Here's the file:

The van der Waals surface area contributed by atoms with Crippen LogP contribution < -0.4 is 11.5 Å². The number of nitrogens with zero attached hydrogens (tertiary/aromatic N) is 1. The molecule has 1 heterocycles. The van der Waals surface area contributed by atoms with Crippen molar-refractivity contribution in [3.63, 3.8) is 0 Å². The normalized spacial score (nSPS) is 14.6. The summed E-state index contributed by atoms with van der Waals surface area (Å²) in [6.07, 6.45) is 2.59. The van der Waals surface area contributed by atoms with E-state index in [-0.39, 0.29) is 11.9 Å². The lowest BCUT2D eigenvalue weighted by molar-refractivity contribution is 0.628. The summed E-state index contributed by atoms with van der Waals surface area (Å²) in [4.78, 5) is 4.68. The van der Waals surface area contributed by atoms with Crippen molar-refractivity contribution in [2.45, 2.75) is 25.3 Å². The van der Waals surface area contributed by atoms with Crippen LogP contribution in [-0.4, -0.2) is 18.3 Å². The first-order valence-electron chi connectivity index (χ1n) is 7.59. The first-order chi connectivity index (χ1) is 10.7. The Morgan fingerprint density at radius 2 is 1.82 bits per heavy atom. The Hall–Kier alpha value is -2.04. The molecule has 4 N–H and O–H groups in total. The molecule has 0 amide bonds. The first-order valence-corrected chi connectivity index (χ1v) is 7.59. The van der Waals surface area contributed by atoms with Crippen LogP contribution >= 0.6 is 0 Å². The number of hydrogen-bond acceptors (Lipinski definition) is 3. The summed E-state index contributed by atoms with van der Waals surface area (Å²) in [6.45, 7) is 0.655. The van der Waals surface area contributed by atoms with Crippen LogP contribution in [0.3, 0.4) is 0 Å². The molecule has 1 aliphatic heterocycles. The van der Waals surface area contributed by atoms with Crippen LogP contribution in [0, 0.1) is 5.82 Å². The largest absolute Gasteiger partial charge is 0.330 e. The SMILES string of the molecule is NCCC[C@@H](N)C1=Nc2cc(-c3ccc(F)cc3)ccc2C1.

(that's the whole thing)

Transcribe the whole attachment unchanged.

The van der Waals surface area contributed by atoms with Crippen LogP contribution < -0.4 is 11.5 Å². The number of nitrogens with zero attached hydrogens (tertiary/aromatic N) is 1. The molecule has 1 heterocycles. The van der Waals surface area contributed by atoms with Crippen molar-refractivity contribution in [3.63, 3.8) is 0 Å². The normalized spacial score (nSPS) is 14.6. The summed E-state index contributed by atoms with van der Waals surface area (Å²) in [6.07, 6.45) is 2.59. The van der Waals surface area contributed by atoms with E-state index in [-0.39, 0.29) is 11.9 Å². The lowest BCUT2D eigenvalue weighted by molar-refractivity contribution is 0.628. The summed E-state index contributed by atoms with van der Waals surface area (Å²) in [4.78, 5) is 4.68. The van der Waals surface area contributed by atoms with Crippen molar-refractivity contribution in [2.45, 2.75) is 25.3 Å². The van der Waals surface area contributed by atoms with Crippen LogP contribution in [-0.4, -0.2) is 18.3 Å². The first-order valence-electron chi connectivity index (χ1n) is 7.59. The first-order chi connectivity index (χ1) is 10.7. The Morgan fingerprint density at radius 2 is 1.82 bits per heavy atom. The Hall–Kier alpha value is -2.04. The molecule has 4 N–H and O–H groups in total. The molecule has 0 amide bonds. The first-order valence-corrected chi connectivity index (χ1v) is 7.59. The van der Waals surface area contributed by atoms with Crippen LogP contribution >= 0.6 is 0 Å². The number of hydrogen-bond acceptors (Lipinski definition) is 3. The summed E-state index contributed by atoms with van der Waals surface area (Å²) in [6.45, 7) is 0.655. The van der Waals surface area contributed by atoms with Crippen LogP contribution in [0.3, 0.4) is 0 Å². The molecule has 1 aliphatic heterocycles. The van der Waals surface area contributed by atoms with Crippen LogP contribution in [0, 0.1) is 5.82 Å². The largest absolute Gasteiger partial charge is 0.330 e. The SMILES string of the molecule is NCCC[C@@H](N)C1=Nc2cc(-c3ccc(F)cc3)ccc2C1.